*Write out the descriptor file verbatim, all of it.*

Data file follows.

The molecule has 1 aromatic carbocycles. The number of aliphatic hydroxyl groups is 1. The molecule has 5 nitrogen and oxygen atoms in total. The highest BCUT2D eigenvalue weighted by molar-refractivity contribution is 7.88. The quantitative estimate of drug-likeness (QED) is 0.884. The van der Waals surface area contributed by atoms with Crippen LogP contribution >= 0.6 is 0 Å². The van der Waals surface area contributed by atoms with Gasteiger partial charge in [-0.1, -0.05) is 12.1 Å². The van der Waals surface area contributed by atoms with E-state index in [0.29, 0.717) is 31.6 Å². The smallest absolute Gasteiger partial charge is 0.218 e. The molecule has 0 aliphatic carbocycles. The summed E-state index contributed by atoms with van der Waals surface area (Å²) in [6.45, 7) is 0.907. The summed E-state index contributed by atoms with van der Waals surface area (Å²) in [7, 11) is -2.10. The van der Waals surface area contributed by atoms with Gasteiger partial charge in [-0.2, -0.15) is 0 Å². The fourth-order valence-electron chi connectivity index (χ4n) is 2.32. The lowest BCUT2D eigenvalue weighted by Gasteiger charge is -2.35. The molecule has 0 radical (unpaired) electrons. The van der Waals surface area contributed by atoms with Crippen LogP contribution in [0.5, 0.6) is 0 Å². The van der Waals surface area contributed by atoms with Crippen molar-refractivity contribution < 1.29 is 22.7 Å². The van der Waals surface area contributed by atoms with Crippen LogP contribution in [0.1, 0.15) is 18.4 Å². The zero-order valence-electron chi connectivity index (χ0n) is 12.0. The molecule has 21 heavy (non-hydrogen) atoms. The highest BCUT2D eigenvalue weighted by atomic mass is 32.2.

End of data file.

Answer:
The molecule has 1 aromatic carbocycles. The number of aliphatic hydroxyl groups is 1. The molecule has 5 nitrogen and oxygen atoms in total. The highest BCUT2D eigenvalue weighted by molar-refractivity contribution is 7.88. The quantitative estimate of drug-likeness (QED) is 0.884. The van der Waals surface area contributed by atoms with Crippen LogP contribution >= 0.6 is 0 Å². The van der Waals surface area contributed by atoms with Gasteiger partial charge in [-0.1, -0.05) is 12.1 Å². The van der Waals surface area contributed by atoms with E-state index in [0.29, 0.717) is 31.6 Å². The smallest absolute Gasteiger partial charge is 0.218 e. The molecule has 0 aliphatic carbocycles. The summed E-state index contributed by atoms with van der Waals surface area (Å²) in [6.45, 7) is 0.907. The summed E-state index contributed by atoms with van der Waals surface area (Å²) in [7, 11) is -2.10. The van der Waals surface area contributed by atoms with Gasteiger partial charge in [-0.2, -0.15) is 0 Å². The fourth-order valence-electron chi connectivity index (χ4n) is 2.32. The lowest BCUT2D eigenvalue weighted by Gasteiger charge is -2.35. The molecule has 0 radical (unpaired) electrons. The van der Waals surface area contributed by atoms with Crippen LogP contribution in [0.5, 0.6) is 0 Å². The van der Waals surface area contributed by atoms with Crippen molar-refractivity contribution < 1.29 is 22.7 Å². The van der Waals surface area contributed by atoms with Crippen LogP contribution in [0.1, 0.15) is 18.4 Å². The zero-order valence-electron chi connectivity index (χ0n) is 12.0. The molecule has 21 heavy (non-hydrogen) atoms. The highest BCUT2D eigenvalue weighted by atomic mass is 32.2.